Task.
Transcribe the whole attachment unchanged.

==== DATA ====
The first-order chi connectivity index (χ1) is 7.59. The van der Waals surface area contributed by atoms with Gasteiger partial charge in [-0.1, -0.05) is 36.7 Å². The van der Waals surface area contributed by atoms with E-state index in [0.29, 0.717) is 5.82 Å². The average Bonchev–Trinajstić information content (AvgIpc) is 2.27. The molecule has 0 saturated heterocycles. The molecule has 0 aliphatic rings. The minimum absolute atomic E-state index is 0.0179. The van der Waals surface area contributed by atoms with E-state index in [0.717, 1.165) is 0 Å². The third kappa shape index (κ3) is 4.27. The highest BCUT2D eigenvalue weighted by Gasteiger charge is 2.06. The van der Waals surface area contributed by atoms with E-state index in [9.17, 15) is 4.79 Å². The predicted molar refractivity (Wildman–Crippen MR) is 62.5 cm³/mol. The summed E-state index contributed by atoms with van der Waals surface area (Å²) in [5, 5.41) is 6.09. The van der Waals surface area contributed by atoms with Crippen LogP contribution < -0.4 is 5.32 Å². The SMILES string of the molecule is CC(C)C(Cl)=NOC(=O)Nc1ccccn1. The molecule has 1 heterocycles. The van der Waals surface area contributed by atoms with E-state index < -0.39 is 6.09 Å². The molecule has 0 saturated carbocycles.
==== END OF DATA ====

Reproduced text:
The first-order chi connectivity index (χ1) is 7.59. The van der Waals surface area contributed by atoms with Gasteiger partial charge in [-0.1, -0.05) is 36.7 Å². The van der Waals surface area contributed by atoms with E-state index in [0.29, 0.717) is 5.82 Å². The average Bonchev–Trinajstić information content (AvgIpc) is 2.27. The molecule has 0 saturated heterocycles. The molecule has 0 aliphatic rings. The minimum absolute atomic E-state index is 0.0179. The van der Waals surface area contributed by atoms with E-state index in [0.717, 1.165) is 0 Å². The third kappa shape index (κ3) is 4.27. The highest BCUT2D eigenvalue weighted by Gasteiger charge is 2.06. The van der Waals surface area contributed by atoms with E-state index in [9.17, 15) is 4.79 Å². The predicted molar refractivity (Wildman–Crippen MR) is 62.5 cm³/mol. The summed E-state index contributed by atoms with van der Waals surface area (Å²) in [5, 5.41) is 6.09. The van der Waals surface area contributed by atoms with Crippen LogP contribution < -0.4 is 5.32 Å². The SMILES string of the molecule is CC(C)C(Cl)=NOC(=O)Nc1ccccn1. The molecule has 1 heterocycles. The van der Waals surface area contributed by atoms with E-state index < -0.39 is 6.09 Å². The molecule has 0 saturated carbocycles.